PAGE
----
Economics making sense?

Why economists seems just as confused as me.

(A republication of a post first shown on the 8th August, 2009, still seems pretty relevant)

We live in a world where finance and money play a hugely more important role in our everyday lives than, say, 25 years ago.  Well that’s how it seems.  Our energy costs don’t seem to be connected to supply and demand but more in the hands of the speculators.  Our house values have been greatly influenced, perhaps misaligned is a better word, by the availability of too easy money, resulting from exotic financial leveraging. Commodities are, like energy, traded for their own sake rather than to provide an efficient process of linking the grower with the consumer.  And more.

So it comes as a bit of a shock to read in a recent copy of The Economist that most of the theories and economic models are being ‘re-examined’ in the light of the current global crisis.  These theories and models are not esoteric ideas kept

The Economist July 18th 2009
The Economist July 18th 2009

within the scholarly walls of universities but used by Governments, investment institutions and banks so they affect you and I in the real world, big time!

They ought to work a great deal better than they do because they have the capability to harm, as millions have found out in the last 2 years.

Anyway, The Economist, July 18th-July 24th has a lengthy briefing: The state of economics, comprised of two articles. To me it makes very sobering reading.  Unless you have a subscription there is no web access to the articles so here are a few extracts to give you a flavour.  The first article is about turmoil among macro-economists.

In the last of his Lionel Robbins lectures at the LSE on June 10th, Mr Krugman [Paul Krugman of Princeton and the New York Times] feared that most macroeconomics of the past 30 years was “spectacularly useless at best, and positively harmful at worst”.

These internal critics argue that economists missed the origins of the crisis; failed to appreciate its worst symptoms; and cannot now agree about the cure. In other words, economists misread the economy on the way up, misread it on the way down and now mistake the right way out.

Nor can economists now agree on the best way to resolve the crisis. They mostly overestimated the power of routine monetary policy (ie, central-bank purchases of government bills) to restore prosperity. Some now dismiss the power of fiscal policy (ie, government sales of its securities) to do the same.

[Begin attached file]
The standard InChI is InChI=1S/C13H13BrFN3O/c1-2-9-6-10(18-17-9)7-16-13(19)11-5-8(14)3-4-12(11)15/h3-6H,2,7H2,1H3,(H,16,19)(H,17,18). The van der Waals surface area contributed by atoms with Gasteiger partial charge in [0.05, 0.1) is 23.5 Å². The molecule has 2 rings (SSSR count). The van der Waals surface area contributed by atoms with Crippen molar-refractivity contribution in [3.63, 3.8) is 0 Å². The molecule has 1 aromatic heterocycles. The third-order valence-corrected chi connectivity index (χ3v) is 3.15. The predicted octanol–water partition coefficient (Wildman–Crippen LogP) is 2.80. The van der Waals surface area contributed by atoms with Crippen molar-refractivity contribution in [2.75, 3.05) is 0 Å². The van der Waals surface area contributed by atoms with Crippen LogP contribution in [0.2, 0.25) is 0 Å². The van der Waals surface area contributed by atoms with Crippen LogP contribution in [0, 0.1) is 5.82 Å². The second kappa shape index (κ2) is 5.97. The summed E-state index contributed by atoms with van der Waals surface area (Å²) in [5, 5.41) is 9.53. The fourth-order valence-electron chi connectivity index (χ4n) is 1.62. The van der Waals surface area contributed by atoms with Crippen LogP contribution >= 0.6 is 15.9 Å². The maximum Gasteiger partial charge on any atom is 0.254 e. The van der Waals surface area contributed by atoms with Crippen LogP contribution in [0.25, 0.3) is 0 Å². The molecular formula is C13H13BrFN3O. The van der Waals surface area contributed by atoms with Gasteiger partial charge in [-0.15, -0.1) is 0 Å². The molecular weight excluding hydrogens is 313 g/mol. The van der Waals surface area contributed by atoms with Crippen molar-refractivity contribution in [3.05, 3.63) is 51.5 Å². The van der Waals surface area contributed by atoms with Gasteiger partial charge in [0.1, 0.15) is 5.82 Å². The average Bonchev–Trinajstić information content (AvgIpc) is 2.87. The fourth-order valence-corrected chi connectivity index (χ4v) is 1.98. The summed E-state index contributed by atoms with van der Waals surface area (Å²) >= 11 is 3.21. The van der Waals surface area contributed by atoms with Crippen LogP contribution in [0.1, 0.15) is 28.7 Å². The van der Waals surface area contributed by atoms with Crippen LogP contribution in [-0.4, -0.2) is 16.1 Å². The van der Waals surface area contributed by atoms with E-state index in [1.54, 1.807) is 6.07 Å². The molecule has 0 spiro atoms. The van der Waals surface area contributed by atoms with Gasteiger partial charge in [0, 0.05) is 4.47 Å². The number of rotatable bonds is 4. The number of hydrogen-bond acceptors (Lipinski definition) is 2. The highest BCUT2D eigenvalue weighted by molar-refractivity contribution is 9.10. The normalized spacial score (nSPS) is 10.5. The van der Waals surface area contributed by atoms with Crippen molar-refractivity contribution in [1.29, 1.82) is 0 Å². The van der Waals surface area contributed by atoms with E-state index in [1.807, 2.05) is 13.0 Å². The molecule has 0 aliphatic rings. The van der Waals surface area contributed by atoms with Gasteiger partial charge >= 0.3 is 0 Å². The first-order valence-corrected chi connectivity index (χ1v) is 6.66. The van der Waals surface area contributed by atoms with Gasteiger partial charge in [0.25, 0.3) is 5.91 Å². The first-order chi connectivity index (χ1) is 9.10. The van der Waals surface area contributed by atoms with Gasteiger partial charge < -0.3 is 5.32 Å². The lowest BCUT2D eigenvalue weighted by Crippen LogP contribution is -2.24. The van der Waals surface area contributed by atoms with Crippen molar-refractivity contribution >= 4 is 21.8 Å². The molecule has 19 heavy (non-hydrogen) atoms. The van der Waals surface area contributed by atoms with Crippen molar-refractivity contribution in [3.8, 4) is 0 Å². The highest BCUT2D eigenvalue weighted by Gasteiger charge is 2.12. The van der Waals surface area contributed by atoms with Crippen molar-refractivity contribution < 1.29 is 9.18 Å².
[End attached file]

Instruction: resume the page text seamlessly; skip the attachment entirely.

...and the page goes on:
Towards the end of this first article in the Briefing, there is this:

In the first months of the crisis, macroeconomists reposed great faith in the powers of the Fed and other central banks. In the summer of 2007, a few weeks after the August liquidity crisis began, Frederic Mishkin, a distinguished academic economist and then a governor of the Fed, gave a reassuring talk at the

Frederick Mishkin
Frederick Mishkin

Federal Reserve Bank of Kansas City’s annual symposium in Jackson Hole, Wyoming. He presented the results of simulations from the Fed’s FRB/US model. Even if house prices fell by a fifth in the next two years, the slump would knock only 0.25% off GDP, according to his benchmark model, and add only a tenth of a percentage point to the unemployment rate. The reason was that the Fed would respond “aggressively”, by which he meant a cut in the federal funds rate of just one percentage point. He concluded that the central bank had the tools to contain the damage at a “manageable level”.

Since his presentation, the Fed has cut its key rate by five percentage points to a mere 0-0.25%. Its conventional weapons have proved insufficient to the task. This has shaken economists’ faith in monetary policy. Unfortunately, they are also horribly divided about what comes next.

The second article explores the way that the efficient-markets hypothesis has underpinned many of the financial industry models.

IN 1978 Michael Jensen, an American economist, boldly declared that “there is no other proposition in economics which has more solid empirical evidence supporting it than the efficient-markets hypothesis”

Michael Jensen
Michael Jensen


Eugene Fama, of the University of Chicago, defined its essence: that the price of a financial asset reflects all available information that is relevant to its value.

Eugene Fama
Eugene Fama